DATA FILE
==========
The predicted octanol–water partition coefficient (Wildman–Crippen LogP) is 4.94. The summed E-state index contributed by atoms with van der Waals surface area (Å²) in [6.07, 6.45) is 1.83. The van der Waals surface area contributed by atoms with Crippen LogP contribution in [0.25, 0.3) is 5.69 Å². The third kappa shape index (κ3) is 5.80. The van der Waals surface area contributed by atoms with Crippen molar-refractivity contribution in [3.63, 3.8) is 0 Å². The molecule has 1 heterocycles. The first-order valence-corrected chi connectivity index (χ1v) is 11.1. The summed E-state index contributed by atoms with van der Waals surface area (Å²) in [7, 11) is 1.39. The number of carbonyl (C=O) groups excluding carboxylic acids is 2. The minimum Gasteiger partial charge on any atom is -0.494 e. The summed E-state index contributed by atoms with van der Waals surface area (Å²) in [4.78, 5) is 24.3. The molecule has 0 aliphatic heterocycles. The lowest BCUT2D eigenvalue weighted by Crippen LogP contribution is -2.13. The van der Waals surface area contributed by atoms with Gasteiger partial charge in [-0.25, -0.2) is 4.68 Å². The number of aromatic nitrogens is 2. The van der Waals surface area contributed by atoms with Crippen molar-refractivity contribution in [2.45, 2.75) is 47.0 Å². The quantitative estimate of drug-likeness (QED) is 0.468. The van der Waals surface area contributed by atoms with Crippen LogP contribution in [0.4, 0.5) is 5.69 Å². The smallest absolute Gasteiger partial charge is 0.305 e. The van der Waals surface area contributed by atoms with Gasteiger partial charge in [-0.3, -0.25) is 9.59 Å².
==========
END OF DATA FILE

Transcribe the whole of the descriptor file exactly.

The predicted octanol–water partition coefficient (Wildman–Crippen LogP) is 4.94. The summed E-state index contributed by atoms with van der Waals surface area (Å²) in [6.07, 6.45) is 1.83. The van der Waals surface area contributed by atoms with Crippen LogP contribution in [0.25, 0.3) is 5.69 Å². The third kappa shape index (κ3) is 5.80. The van der Waals surface area contributed by atoms with Crippen molar-refractivity contribution in [3.63, 3.8) is 0 Å². The molecule has 1 heterocycles. The first-order valence-corrected chi connectivity index (χ1v) is 11.1. The summed E-state index contributed by atoms with van der Waals surface area (Å²) in [7, 11) is 1.39. The number of carbonyl (C=O) groups excluding carboxylic acids is 2. The minimum Gasteiger partial charge on any atom is -0.494 e. The summed E-state index contributed by atoms with van der Waals surface area (Å²) in [4.78, 5) is 24.3. The molecule has 0 aliphatic heterocycles. The lowest BCUT2D eigenvalue weighted by Crippen LogP contribution is -2.13. The van der Waals surface area contributed by atoms with Gasteiger partial charge in [-0.25, -0.2) is 4.68 Å². The number of aromatic nitrogens is 2. The van der Waals surface area contributed by atoms with Crippen molar-refractivity contribution in [2.45, 2.75) is 47.0 Å². The quantitative estimate of drug-likeness (QED) is 0.468. The van der Waals surface area contributed by atoms with Crippen LogP contribution in [0.4, 0.5) is 5.69 Å². The smallest absolute Gasteiger partial charge is 0.305 e. The van der Waals surface area contributed by atoms with Gasteiger partial charge in [-0.3, -0.25) is 9.59 Å².